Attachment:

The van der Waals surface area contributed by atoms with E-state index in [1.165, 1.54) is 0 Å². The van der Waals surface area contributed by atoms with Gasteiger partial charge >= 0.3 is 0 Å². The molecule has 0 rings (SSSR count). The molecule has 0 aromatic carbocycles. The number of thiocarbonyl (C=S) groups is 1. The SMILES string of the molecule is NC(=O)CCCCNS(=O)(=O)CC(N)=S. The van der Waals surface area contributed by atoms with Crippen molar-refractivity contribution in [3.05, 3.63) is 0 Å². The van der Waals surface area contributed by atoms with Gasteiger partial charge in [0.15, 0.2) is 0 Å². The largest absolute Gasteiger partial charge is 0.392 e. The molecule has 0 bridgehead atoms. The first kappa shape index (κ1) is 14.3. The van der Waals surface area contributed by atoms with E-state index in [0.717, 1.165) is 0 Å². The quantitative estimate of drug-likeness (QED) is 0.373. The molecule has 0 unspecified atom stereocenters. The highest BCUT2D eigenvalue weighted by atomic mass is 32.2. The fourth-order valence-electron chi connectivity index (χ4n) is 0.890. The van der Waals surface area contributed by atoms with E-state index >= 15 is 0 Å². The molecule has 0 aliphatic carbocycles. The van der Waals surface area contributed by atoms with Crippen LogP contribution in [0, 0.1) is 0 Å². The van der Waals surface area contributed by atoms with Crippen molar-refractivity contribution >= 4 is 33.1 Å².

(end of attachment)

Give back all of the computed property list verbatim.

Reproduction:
The van der Waals surface area contributed by atoms with E-state index in [1.165, 1.54) is 0 Å². The van der Waals surface area contributed by atoms with Gasteiger partial charge >= 0.3 is 0 Å². The molecule has 0 rings (SSSR count). The molecule has 0 aromatic carbocycles. The number of thiocarbonyl (C=S) groups is 1. The SMILES string of the molecule is NC(=O)CCCCNS(=O)(=O)CC(N)=S. The van der Waals surface area contributed by atoms with Crippen molar-refractivity contribution in [3.05, 3.63) is 0 Å². The van der Waals surface area contributed by atoms with Gasteiger partial charge in [0.15, 0.2) is 0 Å². The largest absolute Gasteiger partial charge is 0.392 e. The molecule has 0 bridgehead atoms. The first kappa shape index (κ1) is 14.3. The van der Waals surface area contributed by atoms with E-state index in [0.717, 1.165) is 0 Å². The quantitative estimate of drug-likeness (QED) is 0.373. The molecule has 0 unspecified atom stereocenters. The highest BCUT2D eigenvalue weighted by atomic mass is 32.2. The fourth-order valence-electron chi connectivity index (χ4n) is 0.890. The van der Waals surface area contributed by atoms with E-state index >= 15 is 0 Å². The molecule has 0 aliphatic carbocycles. The van der Waals surface area contributed by atoms with Crippen LogP contribution in [0, 0.1) is 0 Å². The van der Waals surface area contributed by atoms with Crippen molar-refractivity contribution >= 4 is 33.1 Å².